Non flashlight Battery help.

chip100t

Enlightened
Joined
Apr 1, 2021
Messages
313
Hi, have gone full fiber so bought digital phones that work through wifi, so bought new batteries to put in my old house phones to give to my mum who’s current phones are rubbish.

Was going to fit Eneloop aaa but read home phone rechargeable batteries are wound differently (whatever that means) and are house phone specific. and that you need to buy similar mah as the originals. So bought some sanik batteries that were marketed for exactly this application.

The retailer recommended charging the them in phone for 24hrs before use.
But I thought I would pre charge them in my Fenix charger. They went from a low charge to full in about half an hour and removing them noticed they were very hot.
I then noticed on the side of the battery it said,

Standard charge 15 hours at 55 ma
Fast charge 5 hours at 165 ma

My charger had been charging them at 1004 ma.

Could I have now damaged them, I have since put them in the phones and plugged them in and the display says low charge (when my charger said full) but are flashing signifying they are charging.

I am worried I have damaged them and thinking I should just order some more and this time do as recommended and put them straight in the phone.

The cause of my anxiety is the fact I am giving them to my mum. I want them to work perfectly and worry they could now be a fire hazard due to damage caused by my heating them up charging them at a far to high ma.
 
Last edited:

fulee9999

Enlightened
Joined
Mar 3, 2021
Messages
524
when in doubt, throw it out

but seriously, I think that you might have damaged them, but even if you have the slightest concern about a rechargeable, especially one that will be in constant use, just trash the damn thing, it's not worth it
 

dragosios

Newly Enlightened
Joined
Apr 29, 2011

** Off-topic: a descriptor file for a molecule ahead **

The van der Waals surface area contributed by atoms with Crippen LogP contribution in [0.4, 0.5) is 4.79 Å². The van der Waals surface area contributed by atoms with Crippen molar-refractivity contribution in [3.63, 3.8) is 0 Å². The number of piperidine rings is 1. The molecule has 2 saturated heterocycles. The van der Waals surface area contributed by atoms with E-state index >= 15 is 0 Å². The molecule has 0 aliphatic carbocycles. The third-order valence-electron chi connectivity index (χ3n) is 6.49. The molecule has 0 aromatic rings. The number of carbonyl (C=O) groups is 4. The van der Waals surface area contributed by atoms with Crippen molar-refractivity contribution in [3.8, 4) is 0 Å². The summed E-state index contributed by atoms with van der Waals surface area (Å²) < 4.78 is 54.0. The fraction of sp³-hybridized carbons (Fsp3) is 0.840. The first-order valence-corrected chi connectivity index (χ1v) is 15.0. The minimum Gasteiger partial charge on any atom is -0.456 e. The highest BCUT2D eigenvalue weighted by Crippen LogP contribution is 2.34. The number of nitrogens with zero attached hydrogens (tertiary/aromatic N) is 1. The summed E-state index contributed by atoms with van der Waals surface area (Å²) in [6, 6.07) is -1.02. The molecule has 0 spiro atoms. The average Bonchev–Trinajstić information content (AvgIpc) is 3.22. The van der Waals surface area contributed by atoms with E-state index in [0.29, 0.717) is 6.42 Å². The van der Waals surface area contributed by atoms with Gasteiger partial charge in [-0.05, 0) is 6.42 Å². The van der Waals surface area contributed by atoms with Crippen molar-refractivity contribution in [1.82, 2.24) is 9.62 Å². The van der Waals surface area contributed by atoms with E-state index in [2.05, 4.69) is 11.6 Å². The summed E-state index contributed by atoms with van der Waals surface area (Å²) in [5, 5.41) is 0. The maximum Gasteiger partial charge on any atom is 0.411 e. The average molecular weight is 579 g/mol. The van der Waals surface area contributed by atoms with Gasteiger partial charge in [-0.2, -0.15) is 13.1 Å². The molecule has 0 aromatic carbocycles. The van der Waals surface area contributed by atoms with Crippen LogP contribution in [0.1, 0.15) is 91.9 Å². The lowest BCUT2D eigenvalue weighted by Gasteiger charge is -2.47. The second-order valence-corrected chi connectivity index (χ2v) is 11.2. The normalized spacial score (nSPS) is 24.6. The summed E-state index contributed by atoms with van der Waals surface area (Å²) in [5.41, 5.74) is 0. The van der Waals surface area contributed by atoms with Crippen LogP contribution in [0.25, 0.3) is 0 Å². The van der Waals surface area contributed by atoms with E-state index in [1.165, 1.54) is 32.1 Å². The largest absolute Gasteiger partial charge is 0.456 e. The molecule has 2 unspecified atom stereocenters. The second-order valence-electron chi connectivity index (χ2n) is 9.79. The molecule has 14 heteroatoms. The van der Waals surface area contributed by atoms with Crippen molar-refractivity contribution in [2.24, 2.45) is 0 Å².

Messages
52
Location
Stockholm, Sweden
There are phones on which the charging circuit is applying always a trickle charge to batteries, so they are always dissipating heat. Not good on long term, but ... that's the way they were built.
NiCd's were tolerant with that method of charging. NiMH don't like that but should go on for a while.
 

louie

Flashlight Enthusiast
Joined
Aug 31, 2002
Messages
1,008
Location
Seattle
Can you give us data from the phone user manual that says what kind of battery should be used? NiCd or NiMH makes a difference.

I am not an expert, but there may be damage from high charge. You can check the voltage, but hot batteries often means shorter life. An AAA Eneloop is usually charged at about 500mA and assumes the charger accurately detects when full and shuts off. Hot batteries are usually to be avoided.

Many people get a charger that has a test cycle so they can get an idea of the battery condition.
 

chip100t

Enlightened
Joined
Apr 1, 2021
Messages
313
The original batteries were NiMH so are the replacements. I emailed the company I bought them from and they said they would be fine. Very worse case scenario I may have shortened their lifespan slightly but they doubted even that from one charge cycle. They are in the phones now and charging well.
 

snakebite

Flashlight Enthusiast
Joined
Mar 17, 2001
Messages
2,622
Location
dayton oh
Best for those phones would be eneloop lite.
Plain white eneloops i put in some phones 5 years ago are still running good with a user who uses them all day for business work.
 
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